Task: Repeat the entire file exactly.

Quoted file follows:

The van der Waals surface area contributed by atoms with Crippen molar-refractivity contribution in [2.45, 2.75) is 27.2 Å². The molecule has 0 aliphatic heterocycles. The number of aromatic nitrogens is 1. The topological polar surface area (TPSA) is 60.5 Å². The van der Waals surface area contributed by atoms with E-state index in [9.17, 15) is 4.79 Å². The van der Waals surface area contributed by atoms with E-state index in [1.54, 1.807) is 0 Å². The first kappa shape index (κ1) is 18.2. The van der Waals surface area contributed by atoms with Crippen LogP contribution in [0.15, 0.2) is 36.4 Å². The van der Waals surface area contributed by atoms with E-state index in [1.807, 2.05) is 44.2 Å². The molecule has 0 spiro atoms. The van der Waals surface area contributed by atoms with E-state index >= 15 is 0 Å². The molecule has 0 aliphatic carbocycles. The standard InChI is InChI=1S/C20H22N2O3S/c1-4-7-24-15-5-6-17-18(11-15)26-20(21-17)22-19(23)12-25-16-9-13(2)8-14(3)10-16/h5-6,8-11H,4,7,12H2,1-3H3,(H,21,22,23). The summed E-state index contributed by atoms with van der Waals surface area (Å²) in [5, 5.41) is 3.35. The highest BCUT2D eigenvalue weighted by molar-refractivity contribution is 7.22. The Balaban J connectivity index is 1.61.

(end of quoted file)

The van der Waals surface area contributed by atoms with Crippen molar-refractivity contribution in [2.45, 2.75) is 27.2 Å². The molecule has 0 aliphatic heterocycles. The number of aromatic nitrogens is 1. The topological polar surface area (TPSA) is 60.5 Å². The van der Waals surface area contributed by atoms with E-state index in [9.17, 15) is 4.79 Å². The van der Waals surface area contributed by atoms with E-state index in [1.54, 1.807) is 0 Å². The first kappa shape index (κ1) is 18.2. The van der Waals surface area contributed by atoms with Crippen LogP contribution in [0.15, 0.2) is 36.4 Å². The van der Waals surface area contributed by atoms with E-state index in [1.807, 2.05) is 44.2 Å². The molecule has 0 spiro atoms. The van der Waals surface area contributed by atoms with E-state index >= 15 is 0 Å². The molecule has 0 aliphatic carbocycles. The standard InChI is InChI=1S/C20H22N2O3S/c1-4-7-24-15-5-6-17-18(11-15)26-20(21-17)22-19(23)12-25-16-9-13(2)8-14(3)10-16/h5-6,8-11H,4,7,12H2,1-3H3,(H,21,22,23). The summed E-state index contributed by atoms with van der Waals surface area (Å²) in [5, 5.41) is 3.35. The highest BCUT2D eigenvalue weighted by molar-refractivity contribution is 7.22. The Balaban J connectivity index is 1.61.